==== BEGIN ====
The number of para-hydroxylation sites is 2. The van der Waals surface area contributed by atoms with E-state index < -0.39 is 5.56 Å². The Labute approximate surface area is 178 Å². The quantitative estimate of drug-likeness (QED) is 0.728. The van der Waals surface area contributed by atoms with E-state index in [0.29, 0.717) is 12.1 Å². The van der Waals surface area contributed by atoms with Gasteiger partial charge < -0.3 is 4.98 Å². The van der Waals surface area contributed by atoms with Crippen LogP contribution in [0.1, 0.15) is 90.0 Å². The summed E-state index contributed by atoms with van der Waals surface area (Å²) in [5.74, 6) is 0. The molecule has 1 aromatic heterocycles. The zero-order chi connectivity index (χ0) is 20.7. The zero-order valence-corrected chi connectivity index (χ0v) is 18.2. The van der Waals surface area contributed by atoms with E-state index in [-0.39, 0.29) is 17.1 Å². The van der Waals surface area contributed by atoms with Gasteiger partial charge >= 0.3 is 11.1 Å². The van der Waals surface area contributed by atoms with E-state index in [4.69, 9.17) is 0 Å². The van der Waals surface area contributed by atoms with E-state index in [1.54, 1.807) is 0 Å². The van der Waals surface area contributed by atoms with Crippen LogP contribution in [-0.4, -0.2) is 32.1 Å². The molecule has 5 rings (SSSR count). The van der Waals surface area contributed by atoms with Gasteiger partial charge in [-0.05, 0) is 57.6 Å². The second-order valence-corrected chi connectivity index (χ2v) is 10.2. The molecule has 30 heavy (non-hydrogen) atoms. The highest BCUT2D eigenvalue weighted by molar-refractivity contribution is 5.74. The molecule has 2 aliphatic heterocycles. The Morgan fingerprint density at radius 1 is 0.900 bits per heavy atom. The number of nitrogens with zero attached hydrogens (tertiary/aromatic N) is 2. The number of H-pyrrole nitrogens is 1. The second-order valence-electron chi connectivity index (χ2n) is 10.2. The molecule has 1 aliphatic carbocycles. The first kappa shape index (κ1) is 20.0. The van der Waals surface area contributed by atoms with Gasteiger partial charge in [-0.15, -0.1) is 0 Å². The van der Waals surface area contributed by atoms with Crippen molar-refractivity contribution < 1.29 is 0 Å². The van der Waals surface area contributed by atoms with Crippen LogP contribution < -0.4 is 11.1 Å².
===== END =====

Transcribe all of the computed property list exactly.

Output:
The number of para-hydroxylation sites is 2. The van der Waals surface area contributed by atoms with E-state index < -0.39 is 5.56 Å². The Labute approximate surface area is 178 Å². The quantitative estimate of drug-likeness (QED) is 0.728. The van der Waals surface area contributed by atoms with E-state index in [0.29, 0.717) is 12.1 Å². The van der Waals surface area contributed by atoms with Gasteiger partial charge < -0.3 is 4.98 Å². The van der Waals surface area contributed by atoms with Crippen LogP contribution in [0.1, 0.15) is 90.0 Å². The summed E-state index contributed by atoms with van der Waals surface area (Å²) in [5.74, 6) is 0. The molecule has 1 aromatic heterocycles. The zero-order chi connectivity index (χ0) is 20.7. The zero-order valence-corrected chi connectivity index (χ0v) is 18.2. The van der Waals surface area contributed by atoms with E-state index in [-0.39, 0.29) is 17.1 Å². The van der Waals surface area contributed by atoms with Gasteiger partial charge >= 0.3 is 11.1 Å². The van der Waals surface area contributed by atoms with E-state index in [4.69, 9.17) is 0 Å². The van der Waals surface area contributed by atoms with E-state index in [1.54, 1.807) is 0 Å². The van der Waals surface area contributed by atoms with Crippen LogP contribution in [-0.4, -0.2) is 32.1 Å². The molecule has 5 rings (SSSR count). The van der Waals surface area contributed by atoms with Gasteiger partial charge in [-0.05, 0) is 57.6 Å². The second-order valence-corrected chi connectivity index (χ2v) is 10.2. The molecule has 30 heavy (non-hydrogen) atoms. The highest BCUT2D eigenvalue weighted by molar-refractivity contribution is 5.74. The molecule has 2 aliphatic heterocycles. The Morgan fingerprint density at radius 1 is 0.900 bits per heavy atom. The number of nitrogens with zero attached hydrogens (tertiary/aromatic N) is 2. The number of H-pyrrole nitrogens is 1. The second-order valence-electron chi connectivity index (χ2n) is 10.2. The molecule has 1 aliphatic carbocycles. The first kappa shape index (κ1) is 20.0. The van der Waals surface area contributed by atoms with Gasteiger partial charge in [-0.15, -0.1) is 0 Å². The van der Waals surface area contributed by atoms with Crippen molar-refractivity contribution < 1.29 is 0 Å². The van der Waals surface area contributed by atoms with Crippen LogP contribution < -0.4 is 11.1 Å².